The findings challenge a common assumption held by marine biologists that the consumption or use of a species by indigenous groups generally has a negligible or strictly localized impact.

"We had always thought that the impact of subsistence-level fishing would be limited to a local area," said Bjorndal. "But sea turtles travel long distances to forage for food and then return to their nesting site. By overharvesting the species at a local level, the Amerindians had a region-wide impact on the ecosystem."

Now, several hundred years later, the depletion of sea turtle populations is having a profound effect on the health of coral reefs in the Caribbean, Bjorndal said.

Sea turtles were one of many species that controlled the growth of algae. Other algae-eating species were also slowly eliminated over time, until only the sea urchin remained. In the 1980s, sea urchin populations plummeted following a well-documented outbreak of disease.

With no plant-grazing species left, the reefs were swamped by an overgrowth of algae, which killed many corals and prevented new ones from growing.

Common Pattern

The researchers found the same pattern in all the other cases they studied.

Co-author Jim Estes, a research ecologist with the Western Ecological Research Center in Santa Cruz, California, described the chain of events that occurred in the North Pacific after aboriginal Aleuts greatly reduced sea otter populations starting about 2,500 years ago.

Sea otters are the major predators of sea urchins. As their major predators were removed from the ecosystem, sea urchin populations soared.

Overgrazing by the sea urchins eventually killed off the kelp beds, resulting in changes in wave action, water quality, and siltation rates. These changes, in turn, had a major impact on other near-shore flora and fauna.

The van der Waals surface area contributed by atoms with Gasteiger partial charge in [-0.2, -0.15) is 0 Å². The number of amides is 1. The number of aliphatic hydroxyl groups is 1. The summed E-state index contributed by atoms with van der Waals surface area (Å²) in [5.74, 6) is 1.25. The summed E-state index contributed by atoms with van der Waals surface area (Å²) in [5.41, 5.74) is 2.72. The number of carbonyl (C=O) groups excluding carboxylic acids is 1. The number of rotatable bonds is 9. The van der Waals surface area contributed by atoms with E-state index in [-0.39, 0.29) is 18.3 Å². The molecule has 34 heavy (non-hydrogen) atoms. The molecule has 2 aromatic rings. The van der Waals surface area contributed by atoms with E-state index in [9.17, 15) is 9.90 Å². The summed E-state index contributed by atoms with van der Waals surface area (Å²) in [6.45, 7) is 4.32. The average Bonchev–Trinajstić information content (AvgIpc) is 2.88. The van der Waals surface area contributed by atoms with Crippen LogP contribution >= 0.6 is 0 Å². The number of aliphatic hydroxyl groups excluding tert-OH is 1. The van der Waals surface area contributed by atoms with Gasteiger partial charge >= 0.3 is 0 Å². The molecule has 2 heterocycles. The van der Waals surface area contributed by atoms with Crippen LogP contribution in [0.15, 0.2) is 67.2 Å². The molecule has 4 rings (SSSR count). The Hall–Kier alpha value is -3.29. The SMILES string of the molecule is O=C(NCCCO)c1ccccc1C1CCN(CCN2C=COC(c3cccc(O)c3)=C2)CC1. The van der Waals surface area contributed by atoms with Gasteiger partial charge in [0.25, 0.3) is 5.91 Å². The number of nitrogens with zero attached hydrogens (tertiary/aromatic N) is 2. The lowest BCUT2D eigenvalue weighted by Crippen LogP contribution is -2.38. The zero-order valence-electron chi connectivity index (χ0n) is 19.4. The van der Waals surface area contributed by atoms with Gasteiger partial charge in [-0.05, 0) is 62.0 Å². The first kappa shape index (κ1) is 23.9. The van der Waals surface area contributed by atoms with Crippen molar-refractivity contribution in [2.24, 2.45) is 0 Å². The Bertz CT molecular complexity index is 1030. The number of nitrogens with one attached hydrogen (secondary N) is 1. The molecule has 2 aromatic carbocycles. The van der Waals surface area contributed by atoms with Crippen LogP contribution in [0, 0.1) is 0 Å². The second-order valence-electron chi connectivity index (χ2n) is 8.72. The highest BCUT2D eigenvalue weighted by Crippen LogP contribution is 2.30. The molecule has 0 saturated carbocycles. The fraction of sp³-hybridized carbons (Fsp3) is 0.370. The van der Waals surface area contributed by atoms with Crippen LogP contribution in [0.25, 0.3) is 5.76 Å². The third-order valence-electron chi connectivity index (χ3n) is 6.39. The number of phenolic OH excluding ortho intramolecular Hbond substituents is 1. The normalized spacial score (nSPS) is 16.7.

In another instance, the Chesapeake Bay now has vast areas in which algae is so abundant that the level of oxygen in the water is inadequate to support other organisms. The authors tie this process, known as eutrophication, in part to the collapse of oyster populations caused by overfishing in the 19th century.

Management Implications

"Our study shows that marine ecosystem collapse is not entirely due to recent factors, and that to really understand what's happening we need to view the problem in its proper historical perspective," said Bjorndal.

Estes said the emphasis on recent human activities as the cause of ecosystem collapse may have arisen in part because ecological data on coastal marine systems has only been collected and studied since the 1950s. As a result, researchers' insight is limited mainly to the recent structure and function of ecosystems.

The new report points to the need to manage marine ecosystems for long-term effects and not just immediate problems.

"For ecosystem restoration and management to be effective, we need to go back far enough in time to truly identify the problems and set our goals appropriately," said Bjorndal.

The study also highlights the importance of maintaining the biodiversity of an ecosystem, she added.

"It's not enough to bring back one species," said Bjorndal.

"In a healthy marine ecosystem, there are a suite of animals that fill the same ecological niche," she said. "The loss of redundancy—where numerous species fill the same environmental niche—leaves an ecosystem extremely vulnerable."